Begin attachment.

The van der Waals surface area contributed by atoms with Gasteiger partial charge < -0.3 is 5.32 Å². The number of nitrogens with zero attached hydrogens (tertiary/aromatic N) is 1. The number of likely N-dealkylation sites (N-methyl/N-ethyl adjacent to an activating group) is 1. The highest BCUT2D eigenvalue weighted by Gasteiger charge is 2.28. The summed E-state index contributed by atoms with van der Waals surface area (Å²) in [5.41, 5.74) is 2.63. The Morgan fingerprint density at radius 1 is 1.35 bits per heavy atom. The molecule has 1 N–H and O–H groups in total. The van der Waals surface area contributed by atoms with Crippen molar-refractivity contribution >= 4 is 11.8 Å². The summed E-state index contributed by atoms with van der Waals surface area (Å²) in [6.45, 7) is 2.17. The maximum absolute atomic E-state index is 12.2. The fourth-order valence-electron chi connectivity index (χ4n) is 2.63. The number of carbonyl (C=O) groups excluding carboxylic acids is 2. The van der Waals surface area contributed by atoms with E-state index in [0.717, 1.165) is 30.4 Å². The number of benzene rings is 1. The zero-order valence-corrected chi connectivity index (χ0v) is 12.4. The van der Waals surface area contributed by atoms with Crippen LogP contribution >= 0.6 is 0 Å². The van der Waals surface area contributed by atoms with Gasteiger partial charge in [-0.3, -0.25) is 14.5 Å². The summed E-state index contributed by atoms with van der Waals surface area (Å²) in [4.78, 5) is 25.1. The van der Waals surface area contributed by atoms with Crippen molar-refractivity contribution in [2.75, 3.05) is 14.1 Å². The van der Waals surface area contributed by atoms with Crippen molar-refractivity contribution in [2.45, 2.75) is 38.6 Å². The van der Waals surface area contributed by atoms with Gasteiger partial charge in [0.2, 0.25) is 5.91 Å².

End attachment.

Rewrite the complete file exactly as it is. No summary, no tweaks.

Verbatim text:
The van der Waals surface area contributed by atoms with Gasteiger partial charge < -0.3 is 5.32 Å². The number of nitrogens with zero attached hydrogens (tertiary/aromatic N) is 1. The number of likely N-dealkylation sites (N-methyl/N-ethyl adjacent to an activating group) is 1. The highest BCUT2D eigenvalue weighted by Gasteiger charge is 2.28. The summed E-state index contributed by atoms with van der Waals surface area (Å²) in [5.41, 5.74) is 2.63. The Morgan fingerprint density at radius 1 is 1.35 bits per heavy atom. The molecule has 1 N–H and O–H groups in total. The van der Waals surface area contributed by atoms with Crippen molar-refractivity contribution >= 4 is 11.8 Å². The summed E-state index contributed by atoms with van der Waals surface area (Å²) in [6.45, 7) is 2.17. The maximum absolute atomic E-state index is 12.2. The fourth-order valence-electron chi connectivity index (χ4n) is 2.63. The number of carbonyl (C=O) groups excluding carboxylic acids is 2. The van der Waals surface area contributed by atoms with E-state index in [0.717, 1.165) is 30.4 Å². The number of benzene rings is 1. The zero-order valence-corrected chi connectivity index (χ0v) is 12.4. The van der Waals surface area contributed by atoms with Crippen LogP contribution >= 0.6 is 0 Å². The van der Waals surface area contributed by atoms with Gasteiger partial charge in [-0.3, -0.25) is 14.5 Å². The summed E-state index contributed by atoms with van der Waals surface area (Å²) in [4.78, 5) is 25.1. The van der Waals surface area contributed by atoms with Crippen molar-refractivity contribution in [2.75, 3.05) is 14.1 Å². The van der Waals surface area contributed by atoms with Crippen molar-refractivity contribution in [2.45, 2.75) is 38.6 Å². The van der Waals surface area contributed by atoms with Gasteiger partial charge in [0.2, 0.25) is 5.91 Å².